We'll see what keeps happening and what amount of brain space I have left over at the end of the workday (knowing myself... for the first few weeks - NOT MUCH).  That's what I'm going to miss the most, and I know how lucky I am to have had this time so don't hate me because it's hard to give up.

*sigh*

Friday, January 19, 2024

Houston

Crazily it's been almost a year since we went to Houston for what was a once-in-a-lifetime experience at NASA's Johnson Space Center.

But let me back up.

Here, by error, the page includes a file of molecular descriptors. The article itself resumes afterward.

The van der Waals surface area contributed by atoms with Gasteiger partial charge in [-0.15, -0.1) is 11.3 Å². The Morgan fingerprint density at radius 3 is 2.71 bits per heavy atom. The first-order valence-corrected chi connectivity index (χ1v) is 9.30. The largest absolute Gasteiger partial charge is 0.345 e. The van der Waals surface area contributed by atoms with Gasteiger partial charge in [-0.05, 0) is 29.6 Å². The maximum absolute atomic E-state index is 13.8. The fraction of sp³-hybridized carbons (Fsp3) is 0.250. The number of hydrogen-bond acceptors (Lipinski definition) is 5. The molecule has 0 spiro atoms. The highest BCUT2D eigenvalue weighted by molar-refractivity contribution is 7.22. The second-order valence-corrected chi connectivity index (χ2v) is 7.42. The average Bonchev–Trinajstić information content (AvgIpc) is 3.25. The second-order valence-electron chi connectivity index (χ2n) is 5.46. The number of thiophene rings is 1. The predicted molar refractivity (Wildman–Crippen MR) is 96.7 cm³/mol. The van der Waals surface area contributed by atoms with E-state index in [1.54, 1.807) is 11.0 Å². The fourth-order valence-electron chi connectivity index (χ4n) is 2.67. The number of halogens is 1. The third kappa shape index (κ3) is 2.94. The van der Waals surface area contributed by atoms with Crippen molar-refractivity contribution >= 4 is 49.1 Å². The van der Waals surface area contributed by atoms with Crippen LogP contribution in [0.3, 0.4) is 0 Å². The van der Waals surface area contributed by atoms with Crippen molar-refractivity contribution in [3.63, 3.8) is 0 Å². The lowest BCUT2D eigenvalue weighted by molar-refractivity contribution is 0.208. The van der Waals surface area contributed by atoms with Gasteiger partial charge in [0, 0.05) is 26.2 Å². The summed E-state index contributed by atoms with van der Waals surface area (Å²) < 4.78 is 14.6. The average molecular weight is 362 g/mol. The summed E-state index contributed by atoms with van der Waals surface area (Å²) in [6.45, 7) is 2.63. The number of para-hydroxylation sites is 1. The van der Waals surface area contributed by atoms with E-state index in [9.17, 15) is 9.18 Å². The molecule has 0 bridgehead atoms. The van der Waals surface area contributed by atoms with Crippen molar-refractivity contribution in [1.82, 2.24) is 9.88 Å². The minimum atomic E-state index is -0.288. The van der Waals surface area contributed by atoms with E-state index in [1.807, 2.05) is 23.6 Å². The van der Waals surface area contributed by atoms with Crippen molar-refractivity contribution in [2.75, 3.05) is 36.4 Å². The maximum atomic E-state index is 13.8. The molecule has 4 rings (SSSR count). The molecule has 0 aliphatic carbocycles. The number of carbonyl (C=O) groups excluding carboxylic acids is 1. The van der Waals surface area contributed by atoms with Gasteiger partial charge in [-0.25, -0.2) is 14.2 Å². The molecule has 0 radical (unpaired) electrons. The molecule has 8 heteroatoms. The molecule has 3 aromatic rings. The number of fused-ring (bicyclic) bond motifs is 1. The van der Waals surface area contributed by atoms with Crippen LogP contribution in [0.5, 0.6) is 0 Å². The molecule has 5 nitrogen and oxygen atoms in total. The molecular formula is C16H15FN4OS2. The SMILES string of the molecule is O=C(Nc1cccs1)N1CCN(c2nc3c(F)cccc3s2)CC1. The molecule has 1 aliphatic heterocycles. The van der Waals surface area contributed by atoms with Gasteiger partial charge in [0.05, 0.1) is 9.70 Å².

I've mentioned already that we had a fantabulous year in Pennsylvania.  That was in no small part to the change in our work.  I worked from home that year for my job in DC.  Ian went to school.  He's happy in school - learning, teaching, mentoring.  It's a wonderful option in the Foreign Service that we truly encourage for everyone who has the opportunity.  Here's the thing though... don't do it in DC.  Sure, there can be benefits to doing the master's programs offered in the DC area (maybe you don't have to move again, maybe you have kids in school, maybe you just really like DC rent), but if you can and are open to moving to a different program - Do. It.  Disengage from DC.  Take a breath.  Explore a new U.S. city.  Find a new calm.  Carlisle, PA and the U.S. Army War College were just what he needed after a year in Baghdad and 2 years on the Iraq desk.  The halls of DC are supposedly great for visibility and promotion, but garbage for your mental health.  He needed a break.